RBI has been receiving complaints about the unfairness of home loan rates, wherein most banks are reluctant to reduce interest rates for existing borrowers while new customers are offered lower rates. Dr Chakrabarty wants all existing customers to enjoy the current rate of interest and has asked RBI nodal officers to take up the issue with the head offices of various financial institutions. At the same Bhopal conference, he said, “When the cost of fund at a point of time reflects the floating rate offered at that time, how can it be different for different for two sets of borrowers?”
 
Speaking to Moneylife, Dr Chakrabarty said that many issues relating to retail lending happen because bankers are confused about who is the retail borrower. He says, “Ask 10 bank chairmen and each will define the retail borrower differently.” His own definition is very precise; he says, “banking for the individual, that is, for non-entrepreneurial activity is retail lending,” it has nothing to do with size. For instance a farmer is a small borrower, but he should not be confused with a retail borrower, because he is an entrepreneur. On the other hand credit cards, mortgage, auto loans are all retail loans and in all these cases, the recovery will not be from the asset that is created but from some other source of income. Once the definition is clear the next step is to ensure that pricing is transparent and non-discriminatory. Unfortunately this has not happened as yet.
 
Another area of concern for Dr Chakrabarty is to take banking to the masses. He points out that even today, 60% of the population does not have access to a bank account and he is more concerned about extending the reach of banking to these segments.
 
Speaking on the issue, a financial sector source told Moneylife, “We mostly receive complaints from existing customers since they cannot enjoy the benefit of the current reduced interest rate. But we also cannot pass on the benefit to the customers free of cost. That is because the interest on floating rates depends on the rate at which the institution is borrowing from the market. If the institution is borrowing at a lower rate, it will pass the benefit to the customers, if not, customers get angry. RBI is looking into the issue and trying to find a solution.”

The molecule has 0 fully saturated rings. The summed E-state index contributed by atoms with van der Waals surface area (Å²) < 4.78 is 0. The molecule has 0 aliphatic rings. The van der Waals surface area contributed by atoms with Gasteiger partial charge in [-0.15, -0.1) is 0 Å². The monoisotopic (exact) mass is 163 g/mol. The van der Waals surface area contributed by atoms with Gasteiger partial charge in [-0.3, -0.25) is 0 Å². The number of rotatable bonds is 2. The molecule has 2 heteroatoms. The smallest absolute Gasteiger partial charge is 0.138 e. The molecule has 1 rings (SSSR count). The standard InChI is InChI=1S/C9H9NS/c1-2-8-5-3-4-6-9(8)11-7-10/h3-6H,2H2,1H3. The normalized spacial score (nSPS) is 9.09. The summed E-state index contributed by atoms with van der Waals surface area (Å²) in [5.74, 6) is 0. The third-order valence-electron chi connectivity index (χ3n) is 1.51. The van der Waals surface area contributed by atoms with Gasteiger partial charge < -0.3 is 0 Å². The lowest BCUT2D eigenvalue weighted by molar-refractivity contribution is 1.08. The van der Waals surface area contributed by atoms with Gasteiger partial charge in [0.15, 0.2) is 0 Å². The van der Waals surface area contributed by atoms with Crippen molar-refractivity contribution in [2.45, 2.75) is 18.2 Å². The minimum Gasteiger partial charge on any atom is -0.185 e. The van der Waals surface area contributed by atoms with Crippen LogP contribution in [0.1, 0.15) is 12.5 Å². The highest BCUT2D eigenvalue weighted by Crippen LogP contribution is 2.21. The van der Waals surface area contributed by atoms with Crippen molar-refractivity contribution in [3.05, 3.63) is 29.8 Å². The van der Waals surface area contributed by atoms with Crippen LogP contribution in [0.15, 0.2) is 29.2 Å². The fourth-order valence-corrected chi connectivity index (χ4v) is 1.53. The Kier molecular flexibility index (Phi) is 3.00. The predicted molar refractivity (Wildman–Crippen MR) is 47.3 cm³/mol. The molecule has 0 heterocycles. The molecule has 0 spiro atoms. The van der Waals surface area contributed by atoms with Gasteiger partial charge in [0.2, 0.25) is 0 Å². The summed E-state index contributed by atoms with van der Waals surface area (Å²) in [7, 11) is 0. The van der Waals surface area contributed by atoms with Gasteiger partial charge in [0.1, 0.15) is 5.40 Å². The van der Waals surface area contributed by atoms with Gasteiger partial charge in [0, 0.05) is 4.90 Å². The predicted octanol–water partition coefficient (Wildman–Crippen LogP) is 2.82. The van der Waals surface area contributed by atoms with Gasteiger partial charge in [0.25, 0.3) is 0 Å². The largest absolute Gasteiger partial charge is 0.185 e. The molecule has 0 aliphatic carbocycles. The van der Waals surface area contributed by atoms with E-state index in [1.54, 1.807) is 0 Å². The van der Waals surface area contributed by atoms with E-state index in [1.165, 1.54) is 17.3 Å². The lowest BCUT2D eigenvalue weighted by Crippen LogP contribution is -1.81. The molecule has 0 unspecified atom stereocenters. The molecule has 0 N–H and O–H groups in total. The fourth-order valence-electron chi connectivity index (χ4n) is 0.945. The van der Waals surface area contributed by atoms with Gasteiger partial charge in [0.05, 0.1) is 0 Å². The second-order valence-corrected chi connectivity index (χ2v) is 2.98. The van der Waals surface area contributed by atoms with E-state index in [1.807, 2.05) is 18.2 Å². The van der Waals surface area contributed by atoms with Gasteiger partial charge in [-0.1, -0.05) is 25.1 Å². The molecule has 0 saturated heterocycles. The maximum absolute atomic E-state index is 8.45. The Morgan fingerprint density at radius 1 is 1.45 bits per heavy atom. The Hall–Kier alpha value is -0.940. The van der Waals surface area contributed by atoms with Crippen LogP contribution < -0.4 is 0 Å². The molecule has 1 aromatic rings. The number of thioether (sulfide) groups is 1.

Banks have also been asked to hasten the process of re-crediting customer accounts in case of a wrong debit. There are times when faulty ATMs do not allow customers to withdraw cash although it is debited from their accounts. Banks take as much as 12 days to re-credit the money when it ought to take only three working days now that most banks now have adopted core banking solutions (CBS) that allow money to be transferred within minutes from one account to another. 
 
 

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Future Brand plans big FMCG thrust
Future Brands, the fully owned subsidiary of the Pantaloon group, is looking at a growth of 60% in the fast moving consumer goods (FMCG) sector in FY 09-FY 10 by adding private brands to its portfolio.
 
“We will be looking at expanding our private label category by partly extending existing brands or coming up with new brands. Every year we at least add two-four brands of significant size and even this year we have similar plans,” said Santosh Desai, CEO, Future Brands. 
 
Future Brands has approximately 18 labels, such as  John Miller (apparel), Bare jeans, Buffalo (denim brands), Tasty Treat(snacks), Premium Harvest, Fresh & Pure, Care Mate and Clean Mate (food and home care segment), Dreamline (home segment) and Koryo (consumer durables), which contribute about 10%-15% of the group’s retail sales.
 
“We already have 18 brands across various categories which are our own brands that we manage under the Future Group,” said Desai.
 
He also informed that Future Brands is looking at the FMCG sector in a serious way for expansion. Besides FMCG, the company will also come up with private products in sports and sportswear and the home segment.
Pallabika Ganguly news@moneylife.in